MONTGOMERY – Students who voluntarily participated in Alabama’s high-quality First Class Pre-K program are more likely to be proficient in reading and math than their peers, according to a new study of Alabama third graders. This finding was especially true for minority children and children living in poverty.
“These findings prove that what we are doing in Alabama is working. Our First Class Pre-K program is second to none and our students are benefitting,” Governor Kay Ivey said. “Now we must work to take the methods of instruction in Pre-K and implement them into kindergarten, first, second and third grade classrooms. Success breeds success and a strong educational foundation is the basis for the success of all Alabamians in the future.”
The study, “Achievement Gap Closure and Gains Associated with Alabama’s First Class Pre-K,” was conducted by a research team that includes the University of Alabama at Birmingham and the Public Affairs Research Council of Alabama on behalf of the Alabama Department of Early Childhood Education.
“The latest analysis of the First Class Pre-K program provides the clearest evidence to-date that participation in Alabama’s high-quality, voluntary First Class Pre-K program is helping students succeed throughout their time in school,” said Jeana Ross, secretary of the Alabama Department of Early Childhood Education. “What is most exciting about this report is how the lessons learned in Alabama’s First Class Pre-K are persistent in every grade and in every race and ethnic group, with the most profound impact demonstrated by some of the state’s most vulnerable children.”
Among the study’s key findings, the research team observed that participation in Alabama’s First Class Pre-K program:
- Narrowed the gap in reading proficiency by 28 percent for all children in poverty; 32 percent for White children in poverty; 31 percent for Hispanic children in poverty; and, 26 percent for Black children in poverty.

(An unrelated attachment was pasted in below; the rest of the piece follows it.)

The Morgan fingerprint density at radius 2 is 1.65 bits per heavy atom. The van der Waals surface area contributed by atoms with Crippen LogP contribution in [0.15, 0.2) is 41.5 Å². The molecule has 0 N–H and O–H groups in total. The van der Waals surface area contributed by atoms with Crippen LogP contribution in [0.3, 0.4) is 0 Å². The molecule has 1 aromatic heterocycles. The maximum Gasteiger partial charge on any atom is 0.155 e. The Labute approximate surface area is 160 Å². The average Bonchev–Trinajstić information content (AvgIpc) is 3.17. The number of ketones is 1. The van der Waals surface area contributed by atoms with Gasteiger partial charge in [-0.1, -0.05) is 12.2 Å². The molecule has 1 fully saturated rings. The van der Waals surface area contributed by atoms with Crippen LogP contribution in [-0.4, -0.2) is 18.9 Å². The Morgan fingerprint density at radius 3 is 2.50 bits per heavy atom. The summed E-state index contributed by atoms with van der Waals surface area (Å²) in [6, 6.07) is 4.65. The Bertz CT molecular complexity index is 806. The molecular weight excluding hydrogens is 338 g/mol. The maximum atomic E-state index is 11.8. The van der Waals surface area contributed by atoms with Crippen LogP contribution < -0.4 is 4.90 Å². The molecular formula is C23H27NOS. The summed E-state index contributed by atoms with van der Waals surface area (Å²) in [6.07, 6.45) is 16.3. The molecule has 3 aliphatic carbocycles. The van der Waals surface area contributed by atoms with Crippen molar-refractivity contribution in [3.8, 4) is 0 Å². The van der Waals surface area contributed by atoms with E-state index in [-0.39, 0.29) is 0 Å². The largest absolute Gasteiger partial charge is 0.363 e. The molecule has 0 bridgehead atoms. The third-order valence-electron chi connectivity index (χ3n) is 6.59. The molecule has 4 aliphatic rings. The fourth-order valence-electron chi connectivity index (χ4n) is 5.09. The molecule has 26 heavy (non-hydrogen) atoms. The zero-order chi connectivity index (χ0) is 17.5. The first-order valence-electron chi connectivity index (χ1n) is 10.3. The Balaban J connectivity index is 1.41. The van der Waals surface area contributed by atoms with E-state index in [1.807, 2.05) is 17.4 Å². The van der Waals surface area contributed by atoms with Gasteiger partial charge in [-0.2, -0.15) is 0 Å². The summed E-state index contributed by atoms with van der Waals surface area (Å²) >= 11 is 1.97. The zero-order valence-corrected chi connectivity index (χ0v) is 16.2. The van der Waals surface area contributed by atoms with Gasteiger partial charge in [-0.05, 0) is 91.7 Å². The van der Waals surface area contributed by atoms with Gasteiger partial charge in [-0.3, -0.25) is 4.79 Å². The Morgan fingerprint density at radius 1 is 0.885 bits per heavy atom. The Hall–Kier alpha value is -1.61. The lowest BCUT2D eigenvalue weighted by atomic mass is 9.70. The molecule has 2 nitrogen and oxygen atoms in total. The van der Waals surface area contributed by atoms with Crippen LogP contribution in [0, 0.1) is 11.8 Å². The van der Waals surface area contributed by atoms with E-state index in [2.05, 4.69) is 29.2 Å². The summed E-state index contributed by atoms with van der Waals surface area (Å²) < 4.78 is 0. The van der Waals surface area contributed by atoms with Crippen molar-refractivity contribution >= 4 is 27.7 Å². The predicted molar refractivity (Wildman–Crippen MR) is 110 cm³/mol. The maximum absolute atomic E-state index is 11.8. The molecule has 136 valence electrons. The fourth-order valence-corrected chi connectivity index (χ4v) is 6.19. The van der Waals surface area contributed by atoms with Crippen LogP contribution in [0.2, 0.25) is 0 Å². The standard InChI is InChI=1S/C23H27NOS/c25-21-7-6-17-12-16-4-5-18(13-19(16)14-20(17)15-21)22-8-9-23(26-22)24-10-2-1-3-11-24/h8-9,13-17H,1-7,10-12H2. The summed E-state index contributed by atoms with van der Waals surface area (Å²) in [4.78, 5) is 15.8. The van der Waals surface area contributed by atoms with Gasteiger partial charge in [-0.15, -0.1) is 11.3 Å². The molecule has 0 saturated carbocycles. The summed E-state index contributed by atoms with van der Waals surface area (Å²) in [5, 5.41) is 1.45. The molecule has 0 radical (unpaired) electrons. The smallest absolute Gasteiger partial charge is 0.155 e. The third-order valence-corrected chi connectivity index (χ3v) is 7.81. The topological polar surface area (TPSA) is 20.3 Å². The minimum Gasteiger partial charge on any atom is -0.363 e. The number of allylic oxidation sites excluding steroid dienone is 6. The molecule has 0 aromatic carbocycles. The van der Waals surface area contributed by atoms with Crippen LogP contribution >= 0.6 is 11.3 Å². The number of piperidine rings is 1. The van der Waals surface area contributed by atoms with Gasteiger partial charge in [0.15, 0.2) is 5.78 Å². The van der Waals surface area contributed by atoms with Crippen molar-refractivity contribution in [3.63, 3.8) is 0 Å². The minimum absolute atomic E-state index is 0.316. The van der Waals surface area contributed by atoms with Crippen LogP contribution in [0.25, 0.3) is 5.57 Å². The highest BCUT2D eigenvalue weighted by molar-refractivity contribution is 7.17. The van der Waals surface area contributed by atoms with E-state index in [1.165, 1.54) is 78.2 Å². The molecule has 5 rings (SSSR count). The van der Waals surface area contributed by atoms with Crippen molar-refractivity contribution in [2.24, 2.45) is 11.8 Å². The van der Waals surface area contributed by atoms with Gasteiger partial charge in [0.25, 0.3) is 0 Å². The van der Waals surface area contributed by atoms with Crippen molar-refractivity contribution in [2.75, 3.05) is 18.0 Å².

- Narrowed the gap in math proficiency by 57 percent for all children in poverty; 71 percent for Hispanic children in poverty; and, 37 percent for Black children in poverty.
- Increased reading proficiency for children in poverty by 12 percent overall; 25 percent for Hispanic children in poverty; 23 percent for Black children in poverty; and, 3 percent for White children in poverty.
- Increased math proficiency for children in poverty by 13 percent overall; 17 percent for Hispanic children in poverty; 16 percent for Black children in poverty; and, 10 percent for White children in poverty.
There are currently 941 Alabama First Class Pre-K classrooms across the state. Classrooms are located in childcare centers, public schools, faith-based centers, college and university lab schools, private schools, community centers, military childcare centers, and other preschool facilities. The Alabama Department of Early Childhood Education administers the First Class Pre-K program through competitive grant applications, now being accepted through March 1.
For 11 years in a row, the National Institute for Early Education Research has named Alabama’s First Class Pre-K program the nation’s highest quality pre-k program for four-year-olds. Alabama’s program is one of only two states that meets or exceeds all ten of the benchmarks NIEER measures to determine program quality.
Pre-registration is now open for families interested in enrolling their four-year-olds in the First Class Pre-K program during the 2018-2019 school year. Due to the limited number of First Class Pre-K classrooms across the state, random drawings are used to select participants. The deadline to pre-register for the state’s random selection process varies by location. To register, applicants must complete the online form located at https://alprek.asapconnected.com.
Provided by the Office of the Governor of Alabama | governor.alabama.gov